As risk identification professionals like Lisa Dudzik can tell you, construction sites can be dangerous places – heights, holes, heavy equipment and other regular features of these sites can pose any number of hazards. Whether you are managing a large construction project or overseeing a home renovation, you need to be aware of the most common construction risks so that you take the necessary precautions to mitigate those risks.
Whether a project is being build up or down, there will almost always be a need for people to do their jobs at height – whether on scaffolding, cranes, platforms, or in harnesses. Care must be taken to ensure that work crews are properly trained and that safety equipment is well maintained and adequate for the job at hand. Workers doing their job at a height face risks related to falls, but it is important to remember that workers on the ground also face risks from objects that may be dropped or dislodged by workers overhead. Again, proper training and awareness is vital, as are safety features to minimize the risk of falling objects – for example, nets or other barriers.
Objects in Motion
A busy construction site will have objects moving through space in all directions – supplies may be hoisted up to workers overhead, cranes may be swinging heavy loads from one side of the site to the other, and people and vehicles will be moving every which way. To a degree risk the risk of accidents can be reduced by ensuring that transportation lines within the site are clearly delineated and as far as possible that barriers are erected to protect workers. However this is not always possible and so operators of heavy equipment as well as people moving around the site need to be vigilant.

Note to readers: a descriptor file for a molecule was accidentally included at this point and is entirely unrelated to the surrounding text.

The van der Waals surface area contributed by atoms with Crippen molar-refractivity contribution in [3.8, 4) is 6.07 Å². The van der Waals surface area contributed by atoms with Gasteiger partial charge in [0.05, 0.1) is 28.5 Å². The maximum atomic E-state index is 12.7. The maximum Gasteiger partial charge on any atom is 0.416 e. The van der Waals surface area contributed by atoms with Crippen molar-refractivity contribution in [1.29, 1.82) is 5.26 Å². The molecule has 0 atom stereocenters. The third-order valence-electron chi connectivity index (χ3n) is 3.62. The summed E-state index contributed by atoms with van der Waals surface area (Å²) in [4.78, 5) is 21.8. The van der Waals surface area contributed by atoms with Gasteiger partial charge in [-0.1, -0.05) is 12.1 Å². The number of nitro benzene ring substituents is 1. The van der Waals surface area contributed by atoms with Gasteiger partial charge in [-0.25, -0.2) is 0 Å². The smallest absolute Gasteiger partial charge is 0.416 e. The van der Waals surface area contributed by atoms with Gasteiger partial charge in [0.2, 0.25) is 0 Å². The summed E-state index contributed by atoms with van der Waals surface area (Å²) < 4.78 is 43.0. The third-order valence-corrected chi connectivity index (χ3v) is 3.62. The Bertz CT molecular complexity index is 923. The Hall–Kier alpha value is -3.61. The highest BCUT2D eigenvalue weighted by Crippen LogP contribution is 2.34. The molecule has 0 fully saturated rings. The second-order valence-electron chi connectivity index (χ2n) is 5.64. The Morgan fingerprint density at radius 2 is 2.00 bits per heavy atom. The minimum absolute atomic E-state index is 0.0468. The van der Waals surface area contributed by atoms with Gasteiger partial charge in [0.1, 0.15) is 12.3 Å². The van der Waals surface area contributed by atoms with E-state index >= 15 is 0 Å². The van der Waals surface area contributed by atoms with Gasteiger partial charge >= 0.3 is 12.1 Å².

Slips and Falls
With so much attention needed above and around anyone moving through a construction site, workers need equally to pay attention to the ground beneath their feet. Sharp objects, holes, uneven surfaces, liquids, cables and other hazards are pretty much everywhere on a busy construction site. Proper footwear is vital to ensure that crush or puncture injuries are minimized, and regular site inspections to identify and ideally remove hazards should be undertaken. However, awareness on the part of the construction crew is vital.
Demolition projects are notorious for releasing dangerous materials into the air. Asbestos has not been used in new construction for many years, but it can still be found in older buildings and becomes a hazard when it is released into the air. Other airborne hazards include dust and other particles, and potentially toxic fumes from resins, glues, plastics and other materials. Workers must be supplied with the necessary equipment to ensure that they are not exposed to these hazards, and supervisors must ensure that the equipment is being properly used.
These are just some of the many hazards and accidents waiting to happen that can be found on any construction site. Everyone involved must be vigilant and must work to identify these and other risks to safety and well-being of construction crews.